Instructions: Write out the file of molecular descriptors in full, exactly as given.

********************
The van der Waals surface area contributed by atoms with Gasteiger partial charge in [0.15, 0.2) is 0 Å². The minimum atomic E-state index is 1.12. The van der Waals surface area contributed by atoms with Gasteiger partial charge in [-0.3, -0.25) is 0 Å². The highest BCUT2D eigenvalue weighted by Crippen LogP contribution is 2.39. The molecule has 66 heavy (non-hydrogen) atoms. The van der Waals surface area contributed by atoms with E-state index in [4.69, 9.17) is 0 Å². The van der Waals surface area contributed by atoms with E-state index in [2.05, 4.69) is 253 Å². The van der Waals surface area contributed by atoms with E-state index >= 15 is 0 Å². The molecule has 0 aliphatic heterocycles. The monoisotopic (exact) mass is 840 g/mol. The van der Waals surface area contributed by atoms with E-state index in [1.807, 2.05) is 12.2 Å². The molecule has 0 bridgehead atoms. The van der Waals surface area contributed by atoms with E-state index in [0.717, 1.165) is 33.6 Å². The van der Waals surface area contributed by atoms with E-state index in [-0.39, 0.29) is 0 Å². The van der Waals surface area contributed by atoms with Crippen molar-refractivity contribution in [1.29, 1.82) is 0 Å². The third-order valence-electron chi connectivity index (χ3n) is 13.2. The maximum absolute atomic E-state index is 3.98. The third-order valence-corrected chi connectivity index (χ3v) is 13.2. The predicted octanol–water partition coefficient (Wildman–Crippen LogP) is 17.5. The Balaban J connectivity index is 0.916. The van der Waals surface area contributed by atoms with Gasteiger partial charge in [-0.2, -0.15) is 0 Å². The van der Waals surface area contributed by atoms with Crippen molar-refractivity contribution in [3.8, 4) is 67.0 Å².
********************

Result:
The van der Waals surface area contributed by atoms with Gasteiger partial charge in [0.15, 0.2) is 0 Å². The minimum atomic E-state index is 1.12. The van der Waals surface area contributed by atoms with Gasteiger partial charge in [-0.3, -0.25) is 0 Å². The highest BCUT2D eigenvalue weighted by Crippen LogP contribution is 2.39. The molecule has 66 heavy (non-hydrogen) atoms. The van der Waals surface area contributed by atoms with E-state index in [4.69, 9.17) is 0 Å². The van der Waals surface area contributed by atoms with E-state index in [2.05, 4.69) is 253 Å². The van der Waals surface area contributed by atoms with E-state index >= 15 is 0 Å². The molecule has 0 aliphatic heterocycles. The monoisotopic (exact) mass is 840 g/mol. The van der Waals surface area contributed by atoms with E-state index in [1.807, 2.05) is 12.2 Å². The molecule has 0 bridgehead atoms. The van der Waals surface area contributed by atoms with E-state index in [0.717, 1.165) is 33.6 Å². The van der Waals surface area contributed by atoms with E-state index in [-0.39, 0.29) is 0 Å². The van der Waals surface area contributed by atoms with Crippen molar-refractivity contribution in [1.29, 1.82) is 0 Å². The third-order valence-electron chi connectivity index (χ3n) is 13.2. The maximum absolute atomic E-state index is 3.98. The third-order valence-corrected chi connectivity index (χ3v) is 13.2. The predicted octanol–water partition coefficient (Wildman–Crippen LogP) is 17.5. The Balaban J connectivity index is 0.916. The van der Waals surface area contributed by atoms with Gasteiger partial charge in [-0.2, -0.15) is 0 Å². The van der Waals surface area contributed by atoms with Crippen molar-refractivity contribution in [3.8, 4) is 67.0 Å².